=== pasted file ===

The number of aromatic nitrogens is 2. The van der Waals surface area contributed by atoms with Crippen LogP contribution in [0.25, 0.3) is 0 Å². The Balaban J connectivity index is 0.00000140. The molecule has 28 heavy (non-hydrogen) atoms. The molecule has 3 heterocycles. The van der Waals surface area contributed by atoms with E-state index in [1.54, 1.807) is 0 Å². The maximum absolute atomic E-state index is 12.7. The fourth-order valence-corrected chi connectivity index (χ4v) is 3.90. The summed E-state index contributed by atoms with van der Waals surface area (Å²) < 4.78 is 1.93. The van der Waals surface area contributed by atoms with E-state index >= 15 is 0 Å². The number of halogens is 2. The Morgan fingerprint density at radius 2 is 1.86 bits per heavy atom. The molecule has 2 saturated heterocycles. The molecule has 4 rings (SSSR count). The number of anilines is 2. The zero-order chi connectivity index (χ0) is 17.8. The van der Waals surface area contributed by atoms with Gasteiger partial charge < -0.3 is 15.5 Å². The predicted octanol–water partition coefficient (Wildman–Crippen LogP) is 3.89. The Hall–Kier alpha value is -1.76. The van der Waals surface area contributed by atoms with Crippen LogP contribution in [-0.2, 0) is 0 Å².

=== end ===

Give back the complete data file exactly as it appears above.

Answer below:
The number of aromatic nitrogens is 2. The van der Waals surface area contributed by atoms with Crippen LogP contribution in [0.25, 0.3) is 0 Å². The Balaban J connectivity index is 0.00000140. The molecule has 28 heavy (non-hydrogen) atoms. The molecule has 3 heterocycles. The van der Waals surface area contributed by atoms with E-state index in [1.54, 1.807) is 0 Å². The maximum absolute atomic E-state index is 12.7. The fourth-order valence-corrected chi connectivity index (χ4v) is 3.90. The summed E-state index contributed by atoms with van der Waals surface area (Å²) < 4.78 is 1.93. The van der Waals surface area contributed by atoms with E-state index >= 15 is 0 Å². The number of halogens is 2. The Morgan fingerprint density at radius 2 is 1.86 bits per heavy atom. The molecule has 2 saturated heterocycles. The molecule has 4 rings (SSSR count). The number of anilines is 2. The zero-order chi connectivity index (χ0) is 17.8. The van der Waals surface area contributed by atoms with Gasteiger partial charge < -0.3 is 15.5 Å². The predicted octanol–water partition coefficient (Wildman–Crippen LogP) is 3.89. The Hall–Kier alpha value is -1.76. The van der Waals surface area contributed by atoms with Crippen LogP contribution in [-0.2, 0) is 0 Å².